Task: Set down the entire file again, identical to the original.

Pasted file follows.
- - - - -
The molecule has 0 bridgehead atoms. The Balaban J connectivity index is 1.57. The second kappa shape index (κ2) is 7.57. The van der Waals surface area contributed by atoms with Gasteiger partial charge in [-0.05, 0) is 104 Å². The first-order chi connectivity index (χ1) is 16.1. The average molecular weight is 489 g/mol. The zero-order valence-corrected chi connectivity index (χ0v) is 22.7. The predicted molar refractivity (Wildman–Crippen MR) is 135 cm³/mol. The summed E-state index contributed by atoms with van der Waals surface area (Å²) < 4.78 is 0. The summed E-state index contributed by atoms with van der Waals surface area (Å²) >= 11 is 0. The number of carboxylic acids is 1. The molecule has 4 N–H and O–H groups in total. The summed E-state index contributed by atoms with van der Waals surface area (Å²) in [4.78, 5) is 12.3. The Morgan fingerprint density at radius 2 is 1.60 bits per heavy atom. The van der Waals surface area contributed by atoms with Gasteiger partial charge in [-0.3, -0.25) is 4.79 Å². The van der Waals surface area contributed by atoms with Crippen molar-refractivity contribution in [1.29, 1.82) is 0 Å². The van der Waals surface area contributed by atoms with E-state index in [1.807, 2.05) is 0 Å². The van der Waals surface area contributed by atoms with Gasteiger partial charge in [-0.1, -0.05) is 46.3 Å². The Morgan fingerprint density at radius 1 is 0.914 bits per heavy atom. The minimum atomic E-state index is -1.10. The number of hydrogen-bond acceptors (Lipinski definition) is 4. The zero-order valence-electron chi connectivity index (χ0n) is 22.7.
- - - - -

The molecule has 0 bridgehead atoms. The Balaban J connectivity index is 1.57. The second kappa shape index (κ2) is 7.57. The van der Waals surface area contributed by atoms with Gasteiger partial charge in [-0.05, 0) is 104 Å². The first-order chi connectivity index (χ1) is 16.1. The average molecular weight is 489 g/mol. The zero-order valence-corrected chi connectivity index (χ0v) is 22.7. The predicted molar refractivity (Wildman–Crippen MR) is 135 cm³/mol. The summed E-state index contributed by atoms with van der Waals surface area (Å²) < 4.78 is 0. The summed E-state index contributed by atoms with van der Waals surface area (Å²) >= 11 is 0. The number of carboxylic acids is 1. The molecule has 4 N–H and O–H groups in total. The summed E-state index contributed by atoms with van der Waals surface area (Å²) in [4.78, 5) is 12.3. The Morgan fingerprint density at radius 2 is 1.60 bits per heavy atom. The van der Waals surface area contributed by atoms with Gasteiger partial charge in [-0.3, -0.25) is 4.79 Å². The van der Waals surface area contributed by atoms with Crippen molar-refractivity contribution in [1.29, 1.82) is 0 Å². The van der Waals surface area contributed by atoms with E-state index in [1.807, 2.05) is 0 Å². The van der Waals surface area contributed by atoms with Gasteiger partial charge in [-0.1, -0.05) is 46.3 Å². The Morgan fingerprint density at radius 1 is 0.914 bits per heavy atom. The minimum atomic E-state index is -1.10. The number of hydrogen-bond acceptors (Lipinski definition) is 4. The zero-order valence-electron chi connectivity index (χ0n) is 22.7.